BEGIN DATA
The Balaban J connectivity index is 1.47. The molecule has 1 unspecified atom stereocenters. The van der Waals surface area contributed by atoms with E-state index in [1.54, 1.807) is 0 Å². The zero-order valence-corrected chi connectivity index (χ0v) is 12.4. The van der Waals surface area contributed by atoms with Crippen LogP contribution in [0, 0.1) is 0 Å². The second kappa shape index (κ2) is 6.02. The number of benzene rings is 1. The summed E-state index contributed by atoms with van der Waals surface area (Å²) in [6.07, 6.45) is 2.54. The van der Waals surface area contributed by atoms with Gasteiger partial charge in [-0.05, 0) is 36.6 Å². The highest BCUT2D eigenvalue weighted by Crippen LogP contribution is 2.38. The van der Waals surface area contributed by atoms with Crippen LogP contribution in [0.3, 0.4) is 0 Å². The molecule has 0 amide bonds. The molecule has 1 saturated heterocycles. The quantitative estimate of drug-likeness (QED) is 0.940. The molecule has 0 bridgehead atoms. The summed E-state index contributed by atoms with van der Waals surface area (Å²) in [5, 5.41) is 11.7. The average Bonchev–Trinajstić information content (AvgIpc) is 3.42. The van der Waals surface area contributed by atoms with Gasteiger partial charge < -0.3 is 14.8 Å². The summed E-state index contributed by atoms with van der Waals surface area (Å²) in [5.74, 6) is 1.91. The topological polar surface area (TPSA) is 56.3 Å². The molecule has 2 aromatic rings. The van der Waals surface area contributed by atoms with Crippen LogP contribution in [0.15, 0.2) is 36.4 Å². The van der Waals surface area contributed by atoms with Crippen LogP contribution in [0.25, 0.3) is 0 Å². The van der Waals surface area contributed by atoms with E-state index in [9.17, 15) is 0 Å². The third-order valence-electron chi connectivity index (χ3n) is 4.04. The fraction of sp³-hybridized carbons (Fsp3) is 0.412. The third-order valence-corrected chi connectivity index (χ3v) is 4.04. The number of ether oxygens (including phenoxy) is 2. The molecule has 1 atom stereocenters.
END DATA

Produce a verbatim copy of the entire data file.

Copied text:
The Balaban J connectivity index is 1.47. The molecule has 1 unspecified atom stereocenters. The van der Waals surface area contributed by atoms with E-state index in [1.54, 1.807) is 0 Å². The zero-order valence-corrected chi connectivity index (χ0v) is 12.4. The van der Waals surface area contributed by atoms with Crippen LogP contribution in [0, 0.1) is 0 Å². The second kappa shape index (κ2) is 6.02. The number of benzene rings is 1. The summed E-state index contributed by atoms with van der Waals surface area (Å²) in [6.07, 6.45) is 2.54. The van der Waals surface area contributed by atoms with Gasteiger partial charge in [-0.05, 0) is 36.6 Å². The highest BCUT2D eigenvalue weighted by Crippen LogP contribution is 2.38. The van der Waals surface area contributed by atoms with Crippen LogP contribution in [0.3, 0.4) is 0 Å². The molecule has 0 amide bonds. The molecule has 1 saturated heterocycles. The quantitative estimate of drug-likeness (QED) is 0.940. The molecule has 0 bridgehead atoms. The summed E-state index contributed by atoms with van der Waals surface area (Å²) in [5, 5.41) is 11.7. The average Bonchev–Trinajstić information content (AvgIpc) is 3.42. The van der Waals surface area contributed by atoms with Gasteiger partial charge < -0.3 is 14.8 Å². The summed E-state index contributed by atoms with van der Waals surface area (Å²) in [5.74, 6) is 1.91. The topological polar surface area (TPSA) is 56.3 Å². The molecule has 2 aromatic rings. The van der Waals surface area contributed by atoms with Crippen LogP contribution in [0.15, 0.2) is 36.4 Å². The van der Waals surface area contributed by atoms with Crippen LogP contribution in [0.25, 0.3) is 0 Å². The van der Waals surface area contributed by atoms with E-state index in [9.17, 15) is 0 Å². The third-order valence-electron chi connectivity index (χ3n) is 4.04. The fraction of sp³-hybridized carbons (Fsp3) is 0.412. The third-order valence-corrected chi connectivity index (χ3v) is 4.04. The number of ether oxygens (including phenoxy) is 2. The molecule has 1 atom stereocenters.